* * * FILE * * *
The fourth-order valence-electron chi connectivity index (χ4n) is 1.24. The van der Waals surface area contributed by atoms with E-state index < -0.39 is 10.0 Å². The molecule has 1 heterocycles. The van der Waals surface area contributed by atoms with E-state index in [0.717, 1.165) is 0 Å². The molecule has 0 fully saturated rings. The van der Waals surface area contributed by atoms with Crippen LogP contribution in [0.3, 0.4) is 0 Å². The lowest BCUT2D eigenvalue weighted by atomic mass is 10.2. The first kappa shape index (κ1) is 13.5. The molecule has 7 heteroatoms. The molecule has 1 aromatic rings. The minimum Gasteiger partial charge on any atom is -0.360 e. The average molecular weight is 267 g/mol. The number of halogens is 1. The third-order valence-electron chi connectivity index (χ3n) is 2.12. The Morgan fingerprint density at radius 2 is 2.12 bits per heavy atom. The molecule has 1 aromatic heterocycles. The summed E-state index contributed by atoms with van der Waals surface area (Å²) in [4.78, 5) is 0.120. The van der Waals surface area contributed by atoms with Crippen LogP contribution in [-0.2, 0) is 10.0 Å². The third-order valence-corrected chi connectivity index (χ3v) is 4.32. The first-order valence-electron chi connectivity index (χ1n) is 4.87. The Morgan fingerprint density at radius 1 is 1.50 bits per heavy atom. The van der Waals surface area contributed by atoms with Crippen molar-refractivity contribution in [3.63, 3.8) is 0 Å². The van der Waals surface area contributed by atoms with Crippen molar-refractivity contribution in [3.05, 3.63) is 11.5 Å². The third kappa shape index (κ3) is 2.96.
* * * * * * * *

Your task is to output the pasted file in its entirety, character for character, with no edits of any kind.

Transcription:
The fourth-order valence-electron chi connectivity index (χ4n) is 1.24. The van der Waals surface area contributed by atoms with E-state index < -0.39 is 10.0 Å². The molecule has 1 heterocycles. The van der Waals surface area contributed by atoms with E-state index in [0.717, 1.165) is 0 Å². The molecule has 0 fully saturated rings. The van der Waals surface area contributed by atoms with Crippen LogP contribution in [0.3, 0.4) is 0 Å². The lowest BCUT2D eigenvalue weighted by atomic mass is 10.2. The first kappa shape index (κ1) is 13.5. The molecule has 7 heteroatoms. The molecule has 1 aromatic rings. The minimum Gasteiger partial charge on any atom is -0.360 e. The average molecular weight is 267 g/mol. The number of halogens is 1. The third-order valence-electron chi connectivity index (χ3n) is 2.12. The Morgan fingerprint density at radius 2 is 2.12 bits per heavy atom. The molecule has 1 aromatic heterocycles. The summed E-state index contributed by atoms with van der Waals surface area (Å²) in [4.78, 5) is 0.120. The van der Waals surface area contributed by atoms with Crippen LogP contribution in [-0.2, 0) is 10.0 Å². The third-order valence-corrected chi connectivity index (χ3v) is 4.32. The first-order valence-electron chi connectivity index (χ1n) is 4.87. The Morgan fingerprint density at radius 1 is 1.50 bits per heavy atom. The van der Waals surface area contributed by atoms with Crippen molar-refractivity contribution in [3.63, 3.8) is 0 Å². The van der Waals surface area contributed by atoms with Crippen molar-refractivity contribution in [3.05, 3.63) is 11.5 Å². The third kappa shape index (κ3) is 2.96.